You’ll even walk unharmed among the fiercest powers of darkness, trampling every one of them beneath your feet!
The phrase “fiercest powers of darkness” is from the Hebrew which includes the words for “lions,” “snakes,” and “dragons” (Heb. basilisk) as the three great symbols of satanic power. Luke records Jesus as using similar language:
Look, I have given you authority over all the power of the enemy, and you can walk among snakes and scorpions and crush them. Nothing will injure you. But don’t rejoice because evil spirits obey you; rejoice because your names are registered in heaven.” Luke 10:19-20 NLT
The Greek literally reads snakes and scorpions, which represent demonic powers. God promises to deliver us from the fiercest assaults of the enemy as we trust him confidently.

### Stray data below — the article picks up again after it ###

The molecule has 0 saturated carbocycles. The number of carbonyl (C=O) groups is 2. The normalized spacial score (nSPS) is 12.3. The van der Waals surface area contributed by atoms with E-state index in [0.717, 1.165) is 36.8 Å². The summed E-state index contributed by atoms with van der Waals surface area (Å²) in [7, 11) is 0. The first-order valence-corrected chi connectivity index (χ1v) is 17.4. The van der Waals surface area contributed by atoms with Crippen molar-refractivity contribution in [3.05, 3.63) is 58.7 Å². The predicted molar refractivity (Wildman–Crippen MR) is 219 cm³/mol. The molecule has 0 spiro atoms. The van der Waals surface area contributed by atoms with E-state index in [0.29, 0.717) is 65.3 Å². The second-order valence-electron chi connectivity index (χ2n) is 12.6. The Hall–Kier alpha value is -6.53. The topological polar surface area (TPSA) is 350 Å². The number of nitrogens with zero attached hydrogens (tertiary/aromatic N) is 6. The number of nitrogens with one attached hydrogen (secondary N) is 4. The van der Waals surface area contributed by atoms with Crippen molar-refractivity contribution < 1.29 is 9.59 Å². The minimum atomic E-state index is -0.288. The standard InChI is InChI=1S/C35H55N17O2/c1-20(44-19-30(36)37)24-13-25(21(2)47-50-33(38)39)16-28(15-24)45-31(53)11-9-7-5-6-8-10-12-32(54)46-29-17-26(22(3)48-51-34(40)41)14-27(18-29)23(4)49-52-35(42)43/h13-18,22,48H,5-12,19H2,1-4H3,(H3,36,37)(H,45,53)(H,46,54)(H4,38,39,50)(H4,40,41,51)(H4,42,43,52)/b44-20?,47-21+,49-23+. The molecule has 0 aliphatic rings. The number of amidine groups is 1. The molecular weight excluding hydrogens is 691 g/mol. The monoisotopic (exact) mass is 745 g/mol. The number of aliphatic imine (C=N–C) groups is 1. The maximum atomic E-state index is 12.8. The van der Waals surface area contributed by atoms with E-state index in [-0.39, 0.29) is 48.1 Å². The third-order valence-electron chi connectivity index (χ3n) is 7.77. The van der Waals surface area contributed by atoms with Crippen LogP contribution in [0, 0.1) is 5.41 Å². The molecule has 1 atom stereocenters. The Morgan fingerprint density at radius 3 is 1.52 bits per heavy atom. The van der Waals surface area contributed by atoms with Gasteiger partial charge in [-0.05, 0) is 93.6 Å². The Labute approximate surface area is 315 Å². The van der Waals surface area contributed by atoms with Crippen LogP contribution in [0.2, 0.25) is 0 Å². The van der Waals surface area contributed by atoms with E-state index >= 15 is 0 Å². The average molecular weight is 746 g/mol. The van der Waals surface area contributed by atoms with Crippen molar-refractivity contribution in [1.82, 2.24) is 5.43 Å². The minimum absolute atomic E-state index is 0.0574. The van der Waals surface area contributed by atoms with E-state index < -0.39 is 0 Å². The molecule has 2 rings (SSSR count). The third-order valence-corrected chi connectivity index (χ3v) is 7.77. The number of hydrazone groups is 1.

For here is what the Lord has spoken to me: “Because you have delighted in me as my great lover, I will greatly protect you. I will set you in a high place, safe and secure before my face. I will answer your cry for help every time you pray, and you will find and feel my presence even in your time of pressure and trouble. I will be your glorious hero and give you a feast. You will be satisfied with a full life and with all that I do for you. For you will enjoy the fullness of my salvation!”
The last three verses of Psalm 91 give a beautiful promise of God’s care and protection for us. They demonstrate God’s commitment to answer, accompany, rescue, honor, and bless with a long life those who love him.
Next week in part 2, I want to look closer at the Promises of Psalm 91.
Remember, 2019 is a year to be confident! Our confidence is in God Almighty! Trust God completely and remain in his steadfast love and care!
Willem S. Prinsloo, “The Psalms,” in Eerdmans Commentary on the Bible, ed. James D. G. Dunn and John W. Rogerson (Grand Rapids, MI; Cambridge, U.K.: William B. Eerdmans Publishing Company, 2003), 409.
Stephen J. Lennox, Psalms: A Bible Commentary in the Wesleyan Tradition (Indianapolis, IN: Wesleyan Publishing House, 1999), 281.